Wigan World - Downsizing, a real sad task

IT’S a fairly new word and it’s perfect for summing up the situation.

“Oh we’re downsizing” you hear folks say, when, with too many years on the clock, they decide it’s time to invest in a smaller house with fewer rooms, a little garden and potential for a stair-lift.

It’s sensible of course. Maintaining a biggish house becomes more difficult for us with pension books in our pockets.

I’ve lived at No 5 for 32 years now. But it’s a family house and I’m “home alone”.

That’s why I’m seriously thinking of downsizing. But first I have to undertake the biggest job of all and that is rid the place of mountains of stuff, some of it in the attic and still unpacked from the last move in 1978.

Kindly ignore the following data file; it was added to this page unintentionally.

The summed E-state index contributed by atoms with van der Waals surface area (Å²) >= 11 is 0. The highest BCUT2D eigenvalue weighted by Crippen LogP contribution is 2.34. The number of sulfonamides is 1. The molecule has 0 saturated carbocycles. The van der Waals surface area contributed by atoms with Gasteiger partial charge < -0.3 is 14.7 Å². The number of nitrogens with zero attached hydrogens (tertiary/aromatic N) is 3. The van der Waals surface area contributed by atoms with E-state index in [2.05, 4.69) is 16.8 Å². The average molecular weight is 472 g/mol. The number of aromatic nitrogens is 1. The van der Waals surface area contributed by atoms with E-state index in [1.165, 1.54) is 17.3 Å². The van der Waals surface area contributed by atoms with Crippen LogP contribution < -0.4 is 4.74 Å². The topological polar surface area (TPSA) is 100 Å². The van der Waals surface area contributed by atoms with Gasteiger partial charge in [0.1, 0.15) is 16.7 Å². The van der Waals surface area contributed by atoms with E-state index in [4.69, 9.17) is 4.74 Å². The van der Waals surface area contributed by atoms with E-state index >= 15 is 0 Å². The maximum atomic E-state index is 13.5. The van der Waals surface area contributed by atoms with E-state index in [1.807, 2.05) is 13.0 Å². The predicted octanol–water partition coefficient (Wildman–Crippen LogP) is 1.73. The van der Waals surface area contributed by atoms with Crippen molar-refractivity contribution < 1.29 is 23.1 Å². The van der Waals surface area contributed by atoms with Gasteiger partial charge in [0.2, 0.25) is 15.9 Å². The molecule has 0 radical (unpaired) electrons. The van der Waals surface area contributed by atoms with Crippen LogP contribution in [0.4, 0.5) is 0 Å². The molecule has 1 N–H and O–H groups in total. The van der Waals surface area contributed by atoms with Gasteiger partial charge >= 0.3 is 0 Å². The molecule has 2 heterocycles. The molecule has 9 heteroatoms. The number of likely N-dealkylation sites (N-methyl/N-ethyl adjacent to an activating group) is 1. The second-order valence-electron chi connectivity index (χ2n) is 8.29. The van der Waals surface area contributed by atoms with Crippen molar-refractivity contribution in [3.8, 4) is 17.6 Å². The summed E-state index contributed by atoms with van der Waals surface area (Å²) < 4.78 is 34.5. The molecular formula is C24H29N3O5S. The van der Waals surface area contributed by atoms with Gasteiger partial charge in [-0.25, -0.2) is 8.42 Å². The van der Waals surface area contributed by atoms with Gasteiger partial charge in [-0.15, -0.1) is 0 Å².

If I told you the absolute truth, I’ve neither the energy of motivation to start on the task ... but start I have, wuzzing out a load of kitchen pots and pans I know I’ll never use again. I’ve taken a once-loved collection of LP records to the charity shop. What was the use of keeping them? The previous day I disposed of the decrepit Bang and Olufsen deck and speakers bought while at the other house.

Vast amounts of what can only be described as “stuff” has a new home ... on the tip.

And those old suits and shirts and shoes and over 100 ties I’ll never wear again have been another charity shop gain.

Each item had its own memory... happy or sad. Or a gasp of: “Why the hell did I buy that.”

But what about “upsizing.” Is there such a word? Well it happens ever so slowly over many decades of “I’ll keep this and I’ll keep that” and so the home of the hoarder becomes an often sad treasure trove of often worthless stuff.

In a way, downsizing makes me feel I’m throwing part of my life away. I am. But it’s time to move on.